Linear growth failure, including stunting, is the most widespread form of undernutrition in children under 5 years old. According to UNICEF, WHO and the World Bank (2016), 155 million children under five were stunted (low height-for-age) globally in 2016; where 38% of them were from Africa and 56% from Asia. It was predicted that 127 million children under 5 years old will be stunted in 2025 if the current trend in stunting continue. That is, 27 million more than the target or a reduction of only 26% (Mercedes de Onis, 2013). Children are defined as stunted when they have a low height/length-for-age more than two standard deviations below the WHO Child Growth Standards median (Onis 2006).
Despite the targets of World Health Assembly to reduce worldwide stunting rates with 40% by 2025, Africa continues to be the only region where stunting rates are still increasing rather than decreasing, with a total of 58 million children under five years old being stunted or overweight (International Food Policy Research Institute, 2016).

Similar to many other African countries, Rwanda faces also nutritional challenges and has high rates of malnutrition. Rwanda Demographic Health Survey (RDHS, 2014-2015) reported that, 38% of children under the age of 5 are stunted, and 14% are severely stunted (DHS, 2015). According to UNICEF Conceptual Framework the causes, consequences and factors influencing stunting in children are grouped in: household and family factors, inadequate complementary feeding, breastfeeding, and infections (Stewart et al., 2013). However, in Rwanda, the most important factors associated with stunting are found to be: poor quality and availability of food, repeated illness and poor health care, lack of knowledge on feeding practices, and inadequate WASH “water, sanitation and hygiene” access (Lu et al., 2016).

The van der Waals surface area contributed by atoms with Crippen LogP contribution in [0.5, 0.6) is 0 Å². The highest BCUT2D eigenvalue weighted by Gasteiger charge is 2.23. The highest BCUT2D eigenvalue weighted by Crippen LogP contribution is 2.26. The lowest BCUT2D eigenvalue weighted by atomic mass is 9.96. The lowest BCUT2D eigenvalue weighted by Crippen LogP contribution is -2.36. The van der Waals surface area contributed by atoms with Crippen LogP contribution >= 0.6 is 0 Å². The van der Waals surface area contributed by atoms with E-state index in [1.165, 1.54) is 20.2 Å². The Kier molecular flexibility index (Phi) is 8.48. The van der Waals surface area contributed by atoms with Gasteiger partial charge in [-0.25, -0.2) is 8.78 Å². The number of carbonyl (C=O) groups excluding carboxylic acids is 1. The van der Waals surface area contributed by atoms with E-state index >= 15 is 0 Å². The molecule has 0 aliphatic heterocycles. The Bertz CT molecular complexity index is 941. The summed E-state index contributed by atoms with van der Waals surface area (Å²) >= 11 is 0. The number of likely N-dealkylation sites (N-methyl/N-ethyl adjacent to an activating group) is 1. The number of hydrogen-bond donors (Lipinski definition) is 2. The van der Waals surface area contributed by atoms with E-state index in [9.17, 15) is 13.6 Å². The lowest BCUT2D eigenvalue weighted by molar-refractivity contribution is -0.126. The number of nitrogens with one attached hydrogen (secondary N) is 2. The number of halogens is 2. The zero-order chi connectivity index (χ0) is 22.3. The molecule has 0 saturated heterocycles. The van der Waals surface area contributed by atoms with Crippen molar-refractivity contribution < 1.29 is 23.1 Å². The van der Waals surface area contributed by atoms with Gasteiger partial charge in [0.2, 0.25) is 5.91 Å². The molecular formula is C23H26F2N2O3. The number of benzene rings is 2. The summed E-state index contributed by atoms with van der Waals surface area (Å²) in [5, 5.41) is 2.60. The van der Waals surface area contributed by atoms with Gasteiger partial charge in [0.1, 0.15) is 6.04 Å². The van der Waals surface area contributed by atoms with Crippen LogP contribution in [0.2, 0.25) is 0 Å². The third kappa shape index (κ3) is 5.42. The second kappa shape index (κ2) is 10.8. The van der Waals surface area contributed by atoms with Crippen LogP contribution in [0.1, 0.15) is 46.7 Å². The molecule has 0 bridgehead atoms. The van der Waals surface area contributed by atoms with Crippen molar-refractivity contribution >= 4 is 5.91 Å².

According to Berti et al., (2004) the nutrition education (breastfeeding, complementary feeding practice, dietary diversification, hygiene and sanitation) alongside the implementation of nutritional gardens is essential for a reduction in the prevalence of stunting.
Therefore, the present study will identify the contribution of nutrition education (feeding practices) on feeding behaviour change in the community of Musanze district, Rwanda and more knowledge on this is essential to support effective interventions of Garden for Health on nutrition sensitive program and may contribute to provide lasting solutions to chronic malnutrition.

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Gardens for Health International (GHI)
Gardens for Health International (GHI) is an American non-profit organization that seeks to provide sustainable agricultural solutions to the problem of chronic childhood malnutrition. The organization partners with rural health centers in the Gasabo and Musanze districts of Rwanda to equip families facing malnutrition with seeds, livestock, and know-how, aiming to shift the paradigm of food aid dependency to one of prevention and self-sufficiency. GHI works at the nexus of health and agriculture, aiming to address the root causes of malnutrition and investing in the productivity of the families served. The program targets the caregivers of children under five who are suffering from malnutrition. In nearly every case, these caregivers are women (GHI, 2010).